“Their own field of evangelising activity is the vast and complicated world of politics, society and economics, but also the world of culture, of the sciences and the arts, of international life, of the mass media. It also includes other realities which are open to evangelisation, such as human love, the family, the education of children and adolescents, professional work, suffering. The more Gospel-inspired lay people there are engaged in these realities, clearly involved in them, competent to promote them and conscious that they must exercise to the full their Christian powers which are often buried and suffocated, the more these realities will be at the service of the kingdom of God and therefore of salvation of Jesus Christ, without in any way losing or sacrificing their human content but rather pointing to a transcendent dimension which is often disregarded.”
Evangelii nuntiandi n.70
There is therefore much in the way of challenge to the Commission for Australian Catholic Women and, therefore, for the entire church across Australia.
Recently in The Catholic Weekly, Monsignor Vince Redden, priest and chaplain to CWL, is reported as having said, “For all its care and insight, the Commission for Australian Catholic Women will only be truly successful if its efforts reach deep into the roots of the local church. The challenge lies in changing deeply rooted patriarchal ways of acting. When we see women widely represented on diocesan committees and boards, when we see them in significant chancery appointments, when we see them actively recruited for local community committees, being recognised for their real pastoral and evangelising skills, then we might just start to see significant cracks in the stained glass ceiling.” Reaching deep into the roots of the local church is, I believe, a key challenge for the Commission for Australian Catholic Women.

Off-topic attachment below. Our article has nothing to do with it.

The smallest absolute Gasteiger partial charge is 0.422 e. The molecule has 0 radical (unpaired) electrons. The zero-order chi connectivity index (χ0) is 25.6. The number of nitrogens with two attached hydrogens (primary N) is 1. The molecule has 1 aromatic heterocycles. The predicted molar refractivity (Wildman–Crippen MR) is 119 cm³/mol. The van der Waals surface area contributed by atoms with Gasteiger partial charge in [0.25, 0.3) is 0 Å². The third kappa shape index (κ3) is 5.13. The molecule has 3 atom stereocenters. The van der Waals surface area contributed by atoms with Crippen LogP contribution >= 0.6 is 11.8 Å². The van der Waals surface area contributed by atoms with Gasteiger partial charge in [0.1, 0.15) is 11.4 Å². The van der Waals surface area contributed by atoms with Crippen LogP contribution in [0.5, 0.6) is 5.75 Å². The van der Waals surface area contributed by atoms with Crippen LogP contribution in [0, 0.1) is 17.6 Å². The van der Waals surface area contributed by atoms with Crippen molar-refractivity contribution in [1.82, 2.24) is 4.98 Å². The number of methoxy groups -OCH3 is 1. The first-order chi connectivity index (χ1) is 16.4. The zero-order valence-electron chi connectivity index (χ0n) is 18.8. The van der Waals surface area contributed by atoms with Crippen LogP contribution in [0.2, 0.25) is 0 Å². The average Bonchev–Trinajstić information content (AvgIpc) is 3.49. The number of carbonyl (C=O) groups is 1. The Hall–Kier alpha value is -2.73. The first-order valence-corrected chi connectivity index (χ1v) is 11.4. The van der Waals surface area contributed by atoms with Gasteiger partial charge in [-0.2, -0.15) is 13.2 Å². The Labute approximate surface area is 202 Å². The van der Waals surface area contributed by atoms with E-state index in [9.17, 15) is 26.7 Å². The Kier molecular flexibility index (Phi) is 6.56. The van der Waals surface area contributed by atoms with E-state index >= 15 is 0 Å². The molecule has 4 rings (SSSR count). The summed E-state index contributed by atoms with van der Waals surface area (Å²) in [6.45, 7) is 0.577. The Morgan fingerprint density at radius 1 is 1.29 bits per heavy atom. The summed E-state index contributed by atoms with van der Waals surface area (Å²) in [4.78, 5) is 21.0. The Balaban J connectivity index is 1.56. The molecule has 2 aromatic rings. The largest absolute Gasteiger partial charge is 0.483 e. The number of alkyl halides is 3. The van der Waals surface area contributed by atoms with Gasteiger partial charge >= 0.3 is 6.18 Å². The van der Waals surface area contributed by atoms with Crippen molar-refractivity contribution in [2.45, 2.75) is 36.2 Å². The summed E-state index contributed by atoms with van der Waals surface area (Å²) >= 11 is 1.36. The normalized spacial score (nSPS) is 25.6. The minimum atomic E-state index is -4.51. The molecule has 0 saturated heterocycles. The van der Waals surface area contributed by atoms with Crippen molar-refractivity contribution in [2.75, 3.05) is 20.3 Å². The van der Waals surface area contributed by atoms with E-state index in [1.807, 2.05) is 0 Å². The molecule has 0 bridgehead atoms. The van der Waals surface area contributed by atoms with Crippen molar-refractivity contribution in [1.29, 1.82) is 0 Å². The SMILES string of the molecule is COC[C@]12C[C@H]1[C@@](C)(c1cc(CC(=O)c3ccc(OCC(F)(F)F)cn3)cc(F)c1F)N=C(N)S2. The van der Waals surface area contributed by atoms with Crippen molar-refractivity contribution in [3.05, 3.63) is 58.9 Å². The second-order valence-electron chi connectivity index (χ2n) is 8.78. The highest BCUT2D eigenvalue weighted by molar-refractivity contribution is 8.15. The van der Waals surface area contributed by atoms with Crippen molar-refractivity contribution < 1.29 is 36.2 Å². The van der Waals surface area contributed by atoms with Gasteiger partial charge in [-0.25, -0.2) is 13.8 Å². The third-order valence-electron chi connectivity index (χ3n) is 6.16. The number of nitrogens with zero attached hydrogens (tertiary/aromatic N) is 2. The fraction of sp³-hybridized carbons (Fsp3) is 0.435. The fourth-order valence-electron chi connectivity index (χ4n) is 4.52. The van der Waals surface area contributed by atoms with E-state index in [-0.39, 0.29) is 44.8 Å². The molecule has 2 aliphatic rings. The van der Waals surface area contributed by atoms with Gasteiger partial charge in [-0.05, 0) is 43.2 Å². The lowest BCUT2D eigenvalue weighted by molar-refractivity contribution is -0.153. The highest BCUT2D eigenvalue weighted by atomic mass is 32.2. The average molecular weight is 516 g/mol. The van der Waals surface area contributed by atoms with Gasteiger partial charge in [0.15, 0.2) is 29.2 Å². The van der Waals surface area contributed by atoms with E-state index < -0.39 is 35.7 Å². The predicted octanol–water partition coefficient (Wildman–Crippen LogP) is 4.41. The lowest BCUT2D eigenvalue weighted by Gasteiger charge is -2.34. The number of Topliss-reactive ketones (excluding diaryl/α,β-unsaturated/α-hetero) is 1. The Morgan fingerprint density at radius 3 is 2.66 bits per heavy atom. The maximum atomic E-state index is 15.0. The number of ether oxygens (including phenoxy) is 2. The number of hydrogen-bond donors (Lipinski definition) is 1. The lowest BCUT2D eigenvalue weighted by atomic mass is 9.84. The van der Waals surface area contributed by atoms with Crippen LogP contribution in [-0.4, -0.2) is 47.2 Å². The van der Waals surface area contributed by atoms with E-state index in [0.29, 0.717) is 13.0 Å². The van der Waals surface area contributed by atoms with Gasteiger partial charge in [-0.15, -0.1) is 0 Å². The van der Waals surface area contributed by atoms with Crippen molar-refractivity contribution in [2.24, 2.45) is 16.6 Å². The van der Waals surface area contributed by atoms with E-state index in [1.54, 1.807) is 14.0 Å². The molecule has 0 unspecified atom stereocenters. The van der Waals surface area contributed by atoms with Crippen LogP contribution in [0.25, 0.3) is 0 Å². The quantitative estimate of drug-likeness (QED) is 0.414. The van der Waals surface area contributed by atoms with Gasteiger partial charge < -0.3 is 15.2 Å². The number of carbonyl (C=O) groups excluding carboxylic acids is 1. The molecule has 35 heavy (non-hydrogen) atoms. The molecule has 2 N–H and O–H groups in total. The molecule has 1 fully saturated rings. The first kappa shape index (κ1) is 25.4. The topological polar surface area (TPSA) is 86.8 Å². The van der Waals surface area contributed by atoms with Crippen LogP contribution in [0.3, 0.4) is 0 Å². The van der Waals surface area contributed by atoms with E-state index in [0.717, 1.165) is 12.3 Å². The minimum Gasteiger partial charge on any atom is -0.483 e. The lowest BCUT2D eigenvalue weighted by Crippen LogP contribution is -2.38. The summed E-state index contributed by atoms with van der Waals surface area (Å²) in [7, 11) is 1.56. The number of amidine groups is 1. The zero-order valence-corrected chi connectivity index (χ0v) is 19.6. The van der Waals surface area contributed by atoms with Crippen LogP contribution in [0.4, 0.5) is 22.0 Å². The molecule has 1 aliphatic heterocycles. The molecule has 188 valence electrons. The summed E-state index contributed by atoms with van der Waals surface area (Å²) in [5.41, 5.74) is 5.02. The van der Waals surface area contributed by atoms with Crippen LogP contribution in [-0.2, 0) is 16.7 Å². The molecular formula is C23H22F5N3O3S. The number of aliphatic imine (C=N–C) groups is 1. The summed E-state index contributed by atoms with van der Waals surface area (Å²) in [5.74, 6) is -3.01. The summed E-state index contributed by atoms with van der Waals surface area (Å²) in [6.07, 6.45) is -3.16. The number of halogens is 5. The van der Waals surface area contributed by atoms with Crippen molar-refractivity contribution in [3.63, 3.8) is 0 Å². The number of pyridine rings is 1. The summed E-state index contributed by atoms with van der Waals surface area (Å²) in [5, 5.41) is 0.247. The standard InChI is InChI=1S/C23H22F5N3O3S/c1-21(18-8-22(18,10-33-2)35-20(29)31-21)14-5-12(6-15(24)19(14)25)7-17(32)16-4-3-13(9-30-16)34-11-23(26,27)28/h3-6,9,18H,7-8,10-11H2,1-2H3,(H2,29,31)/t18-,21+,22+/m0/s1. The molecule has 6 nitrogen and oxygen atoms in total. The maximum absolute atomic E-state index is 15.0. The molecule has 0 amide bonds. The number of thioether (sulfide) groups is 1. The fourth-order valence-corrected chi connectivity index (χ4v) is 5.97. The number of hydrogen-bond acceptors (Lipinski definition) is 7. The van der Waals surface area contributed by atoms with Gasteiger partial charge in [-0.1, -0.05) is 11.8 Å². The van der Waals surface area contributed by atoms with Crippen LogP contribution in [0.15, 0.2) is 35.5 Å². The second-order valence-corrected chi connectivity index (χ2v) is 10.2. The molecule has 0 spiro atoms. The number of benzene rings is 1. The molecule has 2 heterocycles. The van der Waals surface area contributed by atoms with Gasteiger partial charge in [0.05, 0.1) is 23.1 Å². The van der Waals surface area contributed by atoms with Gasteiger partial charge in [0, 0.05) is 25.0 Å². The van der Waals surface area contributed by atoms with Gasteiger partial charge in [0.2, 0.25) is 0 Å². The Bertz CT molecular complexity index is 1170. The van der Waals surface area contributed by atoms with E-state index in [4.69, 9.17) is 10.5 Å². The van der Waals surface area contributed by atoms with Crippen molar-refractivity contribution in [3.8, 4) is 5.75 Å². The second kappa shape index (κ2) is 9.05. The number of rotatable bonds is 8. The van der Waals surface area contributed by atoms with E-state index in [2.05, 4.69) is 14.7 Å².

As we open up the conversation now to listen to your insights and hopes and dreams for women’s participation in the church, I’m conscious we haven’t heard any quotes from women. Since we’re reflecting on Vatican II, we know that the reported voices were men’s, but since we’re in post Vatican II and as a sign of hope and of possibilities ahead, I conclude with the voice – contained in only two words – of a young woman whose life is deep in the roots of the local church. It’s a story that perhaps will underpin all that we are trying to be and do as we share the struggle and joys of being church today.
Our parish holds a welcoming ceremony for parents and their children in the weeks leading up to Baptism. One Sunday, a young mother presented her baby for the ceremony and when she was asked what name she had given her child, she responded “Natasha”. When asked by the Celebrant, what do you ask of God’s Church for Natasha, the mother smiled, gazed at the baby held secure in her arms, and replied, not baptism which was the expected answer, but the word that was truly in her heart, and that was “Happiness”.
What then is your dream of happiness for women as baptised members of the Catholic Church?
Commission for Australian Catholic Women Phone: 0417 803 258
(Geraldine Hawkes is the Coordinator of St Paul’s City Mission (Adelaide), the Chair of the Bishops Commission for Australian Catholic Women and a member of the Catholic Bishops’ Advisory Board for Ecumenism and Interfaith Relations.)